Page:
The colony analogy also tells us that the world of banking and finance may be changed as much as the world of politics and commerce. In the American colonies bullion for coins was scarce because Britain wouldn’t export any, an action that led to one of the great revolutions in money: the issuing of banknotes not as a means of substituting for some otherwise inconvenient means of exchange but as a means of creating money. Starting with the Massachusetts Bay Colony in 1690, banknotes were issued by impoverished authorities to avoid the high costs and uncertainties associated with borrowing and the need to impose taxation.

The entry level barriers to virtual financial businesses are very low, so one might expect to see monetary experimentation on par with the young United States. Thus it’s possible that the most revolutionary impact of e–cash will come from its ability to monetise new stores of value rather than its ability to act as a useful means of exchange. What would it mean to create new stores of value? On the frontier and in the colonies the store of value was related to some physical good: often, but not always, gold. The United States was on a tobacco standard for twice as long as it was on a gold standard. Tobacco was made legal tender in Virginia in 1642, by the outlawing of contracts calling for payments made in gold or silver, and remained so for two centuries. The US gold standard, by contrast, lasted only from 1879 to 1971. Who would bet against a new standard emerging in cyberspace—the Energy Standard, for example—that is not related to first– or second–wave commodities but claims against the future production of goods or delivery of services?

If the colony analogy holds, we would expect just such a development and the emergence of a whole new virtual finance industry, as different from our existing finance industry as fractional reserve banking was from the striking of electrum coins in Lydia. There is a very interesting parallel between the row going on about encryption on the Net and the row that went on in the colonies about taxation. In 1760s, the British government introduced the Writs of Assistance to clamp down on the evasion of customs duties. These didn’t work, of course, because the cost of enforcement vastly outweighed the revenues collected (as will undoubtedly be the case for stamping out unauthorised copying).

Incidentally, the Writs were not peculiar to America and similar legislation was introduced in England: the hated Cider Tax, which prompted William Pitt’s famous tirade in opposition:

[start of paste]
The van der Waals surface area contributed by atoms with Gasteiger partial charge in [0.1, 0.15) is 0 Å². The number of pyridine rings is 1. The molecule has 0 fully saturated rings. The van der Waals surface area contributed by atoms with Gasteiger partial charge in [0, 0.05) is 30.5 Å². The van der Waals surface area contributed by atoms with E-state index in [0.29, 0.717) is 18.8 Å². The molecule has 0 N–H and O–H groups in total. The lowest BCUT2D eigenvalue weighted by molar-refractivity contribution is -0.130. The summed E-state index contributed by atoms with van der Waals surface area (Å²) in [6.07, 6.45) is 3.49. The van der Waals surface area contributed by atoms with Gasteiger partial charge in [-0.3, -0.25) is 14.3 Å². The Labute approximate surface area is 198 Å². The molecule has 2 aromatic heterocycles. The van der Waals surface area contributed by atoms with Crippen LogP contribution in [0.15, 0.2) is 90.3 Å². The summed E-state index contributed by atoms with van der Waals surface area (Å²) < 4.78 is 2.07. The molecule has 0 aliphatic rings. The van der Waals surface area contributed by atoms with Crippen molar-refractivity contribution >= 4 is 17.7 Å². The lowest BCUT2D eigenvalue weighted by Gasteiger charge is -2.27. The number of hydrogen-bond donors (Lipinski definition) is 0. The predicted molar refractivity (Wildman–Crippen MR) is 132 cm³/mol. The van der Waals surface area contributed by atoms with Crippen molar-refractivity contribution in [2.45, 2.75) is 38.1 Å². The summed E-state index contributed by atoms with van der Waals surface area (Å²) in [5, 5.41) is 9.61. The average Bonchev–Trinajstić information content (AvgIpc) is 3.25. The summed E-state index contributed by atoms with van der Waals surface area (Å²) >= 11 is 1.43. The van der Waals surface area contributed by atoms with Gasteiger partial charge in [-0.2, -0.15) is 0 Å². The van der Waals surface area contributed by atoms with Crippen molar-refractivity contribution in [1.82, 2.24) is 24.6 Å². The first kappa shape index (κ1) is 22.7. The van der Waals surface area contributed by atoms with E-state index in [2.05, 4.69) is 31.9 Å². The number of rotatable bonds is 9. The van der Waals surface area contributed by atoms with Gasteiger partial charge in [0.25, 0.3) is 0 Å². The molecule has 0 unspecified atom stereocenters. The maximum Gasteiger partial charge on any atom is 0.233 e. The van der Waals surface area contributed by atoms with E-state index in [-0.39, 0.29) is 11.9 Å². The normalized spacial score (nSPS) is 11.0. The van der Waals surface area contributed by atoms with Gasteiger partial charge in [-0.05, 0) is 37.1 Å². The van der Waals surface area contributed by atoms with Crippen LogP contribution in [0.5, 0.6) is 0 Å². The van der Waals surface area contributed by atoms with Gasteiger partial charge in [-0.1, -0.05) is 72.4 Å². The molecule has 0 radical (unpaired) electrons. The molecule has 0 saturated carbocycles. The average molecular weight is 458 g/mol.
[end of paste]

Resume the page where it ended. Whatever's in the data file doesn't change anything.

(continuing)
The poorest man in his cottage may bid defiance to all the force of the Crown. It may be frail; its roof may leak; the wind may blow through it; the storms may enter; the rain may enter—but the King of England cannot enter; all his forces dare not cross the threshold of the ruined tenement!

This is as good a call for strong cryptography as anything since. Meanwhile across the pond, the British government was still concerned that the colonies might be overrun by their 18th century equivalent of today’s money launderers, drug dealers and child pornographers: the French, who still had a toehold in Louisiana. Britain tried to get the colonies to pay for defence, and they wouldn’t. Things went from bad to worse. As American historian Barbara Tuchman has written, a consistent feature of the dealings between the British and the Americans in this period was that each side over–estimated the goals of the other. The Americans thought that the British were concocting a huge conspiracy to enslave and subdue them when in fact the British were just being stupid. The British thought the Americans were aiming to subvert the Crown when they just wanted fair treatment. British intransigence, when compromise was both sensible and feasible, created rebels where there were none before. Is this that different from the current situation, where the netiscenti suspect the NSA and GCHQ of wanting to read their e–mail while the Home Office sees subjects suspicious of key escrow as agents of anarchy. There’s no need to labour the analogy: as we all know, the colonists decided against the many benefits of British rule.

As Edmund Burke was later to observe The retention of America was worth far more to the mother country economically, politically and even morally than any sum which might have been raised by taxation, or even any principle of so–called Constitution. Will we be thinking the same about “cyberspace” a generation from now, using worthless fiat currencies to scratch out an existence while the new wealthy have their money in Facebook Credits, KVAs and Bandwidth?

These opinions are my own (I think) and presented solely in my capacity as an interested member of the general public [posted with ecto]

1 comment

  1. Hi, I am very happy to read this site.There is a very interesting parallel between the row going on about encryption on the Net and the row.
    Php Forums